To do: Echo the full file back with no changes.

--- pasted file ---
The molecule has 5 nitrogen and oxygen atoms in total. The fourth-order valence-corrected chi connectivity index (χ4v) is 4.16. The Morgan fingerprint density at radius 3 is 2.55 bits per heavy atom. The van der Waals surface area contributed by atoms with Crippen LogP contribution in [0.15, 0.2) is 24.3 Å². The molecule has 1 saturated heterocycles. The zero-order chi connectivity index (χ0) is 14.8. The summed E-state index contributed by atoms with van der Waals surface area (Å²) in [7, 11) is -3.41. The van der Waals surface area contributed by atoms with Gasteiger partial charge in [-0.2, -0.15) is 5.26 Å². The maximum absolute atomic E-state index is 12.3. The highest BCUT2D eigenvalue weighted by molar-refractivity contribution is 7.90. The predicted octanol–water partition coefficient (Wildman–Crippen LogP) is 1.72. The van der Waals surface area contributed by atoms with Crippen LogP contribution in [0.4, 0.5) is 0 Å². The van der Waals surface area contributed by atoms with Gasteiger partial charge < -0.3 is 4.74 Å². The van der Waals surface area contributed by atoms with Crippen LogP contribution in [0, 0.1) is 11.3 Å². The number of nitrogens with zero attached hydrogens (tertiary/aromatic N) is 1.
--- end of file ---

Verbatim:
The molecule has 5 nitrogen and oxygen atoms in total. The fourth-order valence-corrected chi connectivity index (χ4v) is 4.16. The Morgan fingerprint density at radius 3 is 2.55 bits per heavy atom. The van der Waals surface area contributed by atoms with Crippen LogP contribution in [0.15, 0.2) is 24.3 Å². The molecule has 1 saturated heterocycles. The zero-order chi connectivity index (χ0) is 14.8. The summed E-state index contributed by atoms with van der Waals surface area (Å²) in [7, 11) is -3.41. The van der Waals surface area contributed by atoms with Gasteiger partial charge in [-0.2, -0.15) is 5.26 Å². The maximum absolute atomic E-state index is 12.3. The highest BCUT2D eigenvalue weighted by molar-refractivity contribution is 7.90. The predicted octanol–water partition coefficient (Wildman–Crippen LogP) is 1.72. The van der Waals surface area contributed by atoms with Crippen LogP contribution in [0.4, 0.5) is 0 Å². The van der Waals surface area contributed by atoms with Gasteiger partial charge < -0.3 is 4.74 Å². The van der Waals surface area contributed by atoms with Crippen LogP contribution in [0, 0.1) is 11.3 Å². The number of nitrogens with zero attached hydrogens (tertiary/aromatic N) is 1.